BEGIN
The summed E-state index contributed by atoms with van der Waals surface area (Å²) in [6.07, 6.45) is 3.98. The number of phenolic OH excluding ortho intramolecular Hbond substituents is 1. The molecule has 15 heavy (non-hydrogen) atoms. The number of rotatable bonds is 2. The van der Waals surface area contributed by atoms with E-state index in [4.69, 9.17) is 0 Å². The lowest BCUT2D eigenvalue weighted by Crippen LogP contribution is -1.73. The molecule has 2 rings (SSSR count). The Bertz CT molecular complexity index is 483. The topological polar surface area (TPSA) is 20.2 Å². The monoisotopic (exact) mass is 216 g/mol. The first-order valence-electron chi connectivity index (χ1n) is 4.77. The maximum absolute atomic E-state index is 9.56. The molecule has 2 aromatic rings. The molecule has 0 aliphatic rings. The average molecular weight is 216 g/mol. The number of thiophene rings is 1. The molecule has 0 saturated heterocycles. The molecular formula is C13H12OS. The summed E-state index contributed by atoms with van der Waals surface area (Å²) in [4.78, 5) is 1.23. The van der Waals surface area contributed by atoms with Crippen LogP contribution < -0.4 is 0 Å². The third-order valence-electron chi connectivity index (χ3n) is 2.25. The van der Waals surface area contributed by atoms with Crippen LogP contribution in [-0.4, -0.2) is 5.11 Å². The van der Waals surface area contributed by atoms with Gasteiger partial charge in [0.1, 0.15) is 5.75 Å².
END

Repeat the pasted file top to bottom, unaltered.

The summed E-state index contributed by atoms with van der Waals surface area (Å²) in [6.07, 6.45) is 3.98. The number of phenolic OH excluding ortho intramolecular Hbond substituents is 1. The molecule has 15 heavy (non-hydrogen) atoms. The number of rotatable bonds is 2. The van der Waals surface area contributed by atoms with E-state index in [4.69, 9.17) is 0 Å². The lowest BCUT2D eigenvalue weighted by Crippen LogP contribution is -1.73. The molecule has 2 rings (SSSR count). The Bertz CT molecular complexity index is 483. The topological polar surface area (TPSA) is 20.2 Å². The monoisotopic (exact) mass is 216 g/mol. The first-order valence-electron chi connectivity index (χ1n) is 4.77. The maximum absolute atomic E-state index is 9.56. The molecule has 2 aromatic rings. The molecule has 0 aliphatic rings. The average molecular weight is 216 g/mol. The number of thiophene rings is 1. The molecule has 0 saturated heterocycles. The molecular formula is C13H12OS. The summed E-state index contributed by atoms with van der Waals surface area (Å²) in [4.78, 5) is 1.23. The van der Waals surface area contributed by atoms with Crippen LogP contribution < -0.4 is 0 Å². The third-order valence-electron chi connectivity index (χ3n) is 2.25. The van der Waals surface area contributed by atoms with Crippen LogP contribution in [-0.4, -0.2) is 5.11 Å². The van der Waals surface area contributed by atoms with Gasteiger partial charge in [0.1, 0.15) is 5.75 Å².